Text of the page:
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Why Do Ants Have Wings?


Why Do Ants Have Wings?
Photo by Luís Flávio Loureiro dos Santos

Ants with wings can be a fairly common sight at certain times during the year and for almost all ant species. This is because winged ants are swarming ants: they are the male, drone, and female, queen, reproductive ants that are seeking a mate with whom to breed the next generation of ants for the ongoing survival of their colony.

Flying Ants

The "swarms" of flying ants can number into the thousands that are flying from their colonies in early to mid spring on their mating, or "nuptial" flights. The number of swarmers is high because only a very small percentage actually make it through mating and live to start a new generation. The others will be eaten by predators, such as birds or dragonflies, or die from lack of food or water.

The ants of a species within an area will generally all emerge around the same time, because the swarming is triggered by temperature and other weather, such recent rains. Almost all ant species do swarm (see budding ants for those that don't), and spring and fall are common seasons for the mating flights, however some species will mate in summer or other times of year as well.

It is only these reproductives, however, who have wings, and they will be winged only during breeding. Ant species that do not swarm will not have winged members, but will increase their populations through budding. Additionally, the foraging worker ants of any species that you see trailing on the sidewalk - or in your kitchen - will never have wings. So if you do see winged ants in or around your home, you can bet that they are seeking to create to a new colony.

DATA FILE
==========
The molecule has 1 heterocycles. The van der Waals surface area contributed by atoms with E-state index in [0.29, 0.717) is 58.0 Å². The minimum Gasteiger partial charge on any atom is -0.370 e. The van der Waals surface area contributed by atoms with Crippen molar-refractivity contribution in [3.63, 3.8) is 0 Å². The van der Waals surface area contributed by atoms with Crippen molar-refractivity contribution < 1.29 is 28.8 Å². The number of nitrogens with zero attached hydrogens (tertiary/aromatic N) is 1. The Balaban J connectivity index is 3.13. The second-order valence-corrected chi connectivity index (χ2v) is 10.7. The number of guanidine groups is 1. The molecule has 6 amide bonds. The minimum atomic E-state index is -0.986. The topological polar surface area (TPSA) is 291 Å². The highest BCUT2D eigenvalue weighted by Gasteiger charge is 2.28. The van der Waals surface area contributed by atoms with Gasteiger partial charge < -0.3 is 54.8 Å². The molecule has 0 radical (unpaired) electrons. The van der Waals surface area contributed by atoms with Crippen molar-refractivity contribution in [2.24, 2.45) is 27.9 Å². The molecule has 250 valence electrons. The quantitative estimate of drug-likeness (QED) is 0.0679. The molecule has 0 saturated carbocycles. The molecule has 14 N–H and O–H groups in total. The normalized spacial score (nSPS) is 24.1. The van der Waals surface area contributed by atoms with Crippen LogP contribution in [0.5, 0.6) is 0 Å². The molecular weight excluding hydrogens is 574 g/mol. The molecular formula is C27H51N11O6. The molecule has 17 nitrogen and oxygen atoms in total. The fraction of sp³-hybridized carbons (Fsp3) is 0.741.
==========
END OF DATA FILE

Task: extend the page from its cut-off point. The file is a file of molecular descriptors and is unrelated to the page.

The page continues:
Once the male and female mate, the female "queen" will remove her wings to start a new nest. The male drone, whose only purpose in life is to mate, will live a few months at most, then die after mating. Thus, for their short period of winged life, these ants are, for the most part, relatively harmless when found outdoors, and are simply part of the natural lifecycle of ants.

Flying Ant Control

One positive aspect of swarming is that if you have been having problems with ants in or around your home, inspection of the swarm can help locate the nest and enable more effective control.

The most effective methods of control for ants are:

  • baiting along trails where ants have been seen.
  • direct nest application with a properly labeled insecticide.
(For more information, see How to Get Rid of Ants and Controlling Pests that Pester You. Part 3: Ants.)

Control is generally only necessary if outdoor ants are causing a problem or if ants are being seen indoors. This is particularly advisable if flying or winged ants are found in the home. Although it can simply be an ant or two that has lost its way during mating, it is advisable that the species be identified, because carpenter ants and termites (while these are not really ants, they are often mistaken as such), can cause significant damage to homes and buildings. And winged ones would mean they are attempting to extend their populations even further, potentially causing extensive damage.

More information on carpenter ants and termites is available at:

  1. Indoor Flying Ants Are Not a Good Sign
  2. Questions and Answers about Flying Ants
  3. How to Tell the Difference Between Ants and Termites
  4. ontrolling Pests that Pester You. Part 6: Termites or Carpenter Ants
  5. The Carpenter Ant
  6. Control Carpenter Ants
  7. Termite Facts
  8. Termites Cause Damage Across the U.S.
  9. Expert Recommendations for Termite Prevention
  10. Prepare for Termite Service

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